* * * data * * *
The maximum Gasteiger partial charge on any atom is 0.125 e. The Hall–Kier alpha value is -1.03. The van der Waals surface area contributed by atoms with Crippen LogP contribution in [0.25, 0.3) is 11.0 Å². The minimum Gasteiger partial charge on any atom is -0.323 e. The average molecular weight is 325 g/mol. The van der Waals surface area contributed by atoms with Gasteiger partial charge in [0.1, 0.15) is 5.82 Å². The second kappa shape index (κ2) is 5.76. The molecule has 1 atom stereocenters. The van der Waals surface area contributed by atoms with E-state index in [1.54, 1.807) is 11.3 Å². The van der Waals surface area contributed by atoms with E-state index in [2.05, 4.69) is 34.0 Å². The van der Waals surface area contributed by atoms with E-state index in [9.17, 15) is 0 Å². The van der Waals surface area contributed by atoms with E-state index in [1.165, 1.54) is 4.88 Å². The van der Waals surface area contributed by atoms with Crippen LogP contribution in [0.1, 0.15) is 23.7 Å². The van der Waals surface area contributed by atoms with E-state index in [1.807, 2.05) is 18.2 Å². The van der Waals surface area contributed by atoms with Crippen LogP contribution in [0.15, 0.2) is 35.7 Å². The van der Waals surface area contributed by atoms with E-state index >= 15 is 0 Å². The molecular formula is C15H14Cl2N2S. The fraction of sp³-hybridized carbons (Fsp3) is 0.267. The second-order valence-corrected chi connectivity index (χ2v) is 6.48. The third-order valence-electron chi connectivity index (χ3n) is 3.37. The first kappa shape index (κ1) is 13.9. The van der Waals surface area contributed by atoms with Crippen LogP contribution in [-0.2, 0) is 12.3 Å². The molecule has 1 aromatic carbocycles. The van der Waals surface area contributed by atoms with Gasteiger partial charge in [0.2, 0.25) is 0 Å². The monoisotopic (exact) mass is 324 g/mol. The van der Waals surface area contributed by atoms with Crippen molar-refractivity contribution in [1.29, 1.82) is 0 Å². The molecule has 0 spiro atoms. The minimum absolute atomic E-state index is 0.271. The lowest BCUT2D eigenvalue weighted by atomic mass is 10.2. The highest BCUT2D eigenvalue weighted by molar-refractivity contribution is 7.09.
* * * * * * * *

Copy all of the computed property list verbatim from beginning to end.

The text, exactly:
The maximum Gasteiger partial charge on any atom is 0.125 e. The Hall–Kier alpha value is -1.03. The van der Waals surface area contributed by atoms with Crippen LogP contribution in [0.25, 0.3) is 11.0 Å². The minimum Gasteiger partial charge on any atom is -0.323 e. The average molecular weight is 325 g/mol. The van der Waals surface area contributed by atoms with Gasteiger partial charge in [0.1, 0.15) is 5.82 Å². The second kappa shape index (κ2) is 5.76. The molecule has 1 atom stereocenters. The van der Waals surface area contributed by atoms with E-state index in [1.54, 1.807) is 11.3 Å². The van der Waals surface area contributed by atoms with E-state index in [2.05, 4.69) is 34.0 Å². The van der Waals surface area contributed by atoms with E-state index in [9.17, 15) is 0 Å². The van der Waals surface area contributed by atoms with E-state index in [1.165, 1.54) is 4.88 Å². The van der Waals surface area contributed by atoms with Crippen LogP contribution in [0.1, 0.15) is 23.7 Å². The van der Waals surface area contributed by atoms with E-state index in [1.807, 2.05) is 18.2 Å². The van der Waals surface area contributed by atoms with Crippen LogP contribution in [0.15, 0.2) is 35.7 Å². The van der Waals surface area contributed by atoms with E-state index >= 15 is 0 Å². The molecular formula is C15H14Cl2N2S. The fraction of sp³-hybridized carbons (Fsp3) is 0.267. The second-order valence-corrected chi connectivity index (χ2v) is 6.48. The third-order valence-electron chi connectivity index (χ3n) is 3.37. The first kappa shape index (κ1) is 13.9. The van der Waals surface area contributed by atoms with Crippen LogP contribution in [-0.2, 0) is 12.3 Å². The molecule has 1 aromatic carbocycles. The van der Waals surface area contributed by atoms with Gasteiger partial charge in [0.2, 0.25) is 0 Å². The monoisotopic (exact) mass is 324 g/mol. The van der Waals surface area contributed by atoms with Crippen molar-refractivity contribution in [1.29, 1.82) is 0 Å². The molecule has 0 spiro atoms. The minimum absolute atomic E-state index is 0.271. The lowest BCUT2D eigenvalue weighted by atomic mass is 10.2. The highest BCUT2D eigenvalue weighted by molar-refractivity contribution is 7.09.